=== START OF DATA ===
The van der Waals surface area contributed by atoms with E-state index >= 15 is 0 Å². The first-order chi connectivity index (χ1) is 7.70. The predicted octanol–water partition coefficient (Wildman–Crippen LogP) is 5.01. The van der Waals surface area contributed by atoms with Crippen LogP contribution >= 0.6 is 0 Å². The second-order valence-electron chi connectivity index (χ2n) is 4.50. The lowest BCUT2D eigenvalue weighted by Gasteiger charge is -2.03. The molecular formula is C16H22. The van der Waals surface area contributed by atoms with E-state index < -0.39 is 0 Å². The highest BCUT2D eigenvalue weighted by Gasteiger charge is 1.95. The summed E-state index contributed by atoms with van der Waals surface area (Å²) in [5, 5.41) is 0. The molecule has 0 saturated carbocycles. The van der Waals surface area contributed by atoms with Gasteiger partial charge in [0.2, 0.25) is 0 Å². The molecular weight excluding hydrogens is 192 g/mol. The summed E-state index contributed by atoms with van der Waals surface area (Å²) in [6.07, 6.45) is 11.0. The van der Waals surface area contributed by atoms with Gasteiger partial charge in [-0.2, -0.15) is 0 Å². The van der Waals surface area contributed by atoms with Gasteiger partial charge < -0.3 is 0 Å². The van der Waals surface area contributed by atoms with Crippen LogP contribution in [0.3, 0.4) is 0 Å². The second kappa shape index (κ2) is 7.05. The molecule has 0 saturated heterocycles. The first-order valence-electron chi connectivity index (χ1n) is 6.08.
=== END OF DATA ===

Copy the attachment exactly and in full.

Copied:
The van der Waals surface area contributed by atoms with E-state index >= 15 is 0 Å². The first-order chi connectivity index (χ1) is 7.70. The predicted octanol–water partition coefficient (Wildman–Crippen LogP) is 5.01. The van der Waals surface area contributed by atoms with Crippen LogP contribution >= 0.6 is 0 Å². The second-order valence-electron chi connectivity index (χ2n) is 4.50. The lowest BCUT2D eigenvalue weighted by Gasteiger charge is -2.03. The molecular formula is C16H22. The van der Waals surface area contributed by atoms with E-state index < -0.39 is 0 Å². The highest BCUT2D eigenvalue weighted by Gasteiger charge is 1.95. The summed E-state index contributed by atoms with van der Waals surface area (Å²) in [5, 5.41) is 0. The molecule has 0 saturated carbocycles. The van der Waals surface area contributed by atoms with Gasteiger partial charge in [0.2, 0.25) is 0 Å². The molecular weight excluding hydrogens is 192 g/mol. The summed E-state index contributed by atoms with van der Waals surface area (Å²) in [6.07, 6.45) is 11.0. The van der Waals surface area contributed by atoms with Gasteiger partial charge in [-0.2, -0.15) is 0 Å². The van der Waals surface area contributed by atoms with Gasteiger partial charge < -0.3 is 0 Å². The van der Waals surface area contributed by atoms with Crippen LogP contribution in [0.3, 0.4) is 0 Å². The second kappa shape index (κ2) is 7.05. The molecule has 0 saturated heterocycles. The first-order valence-electron chi connectivity index (χ1n) is 6.08.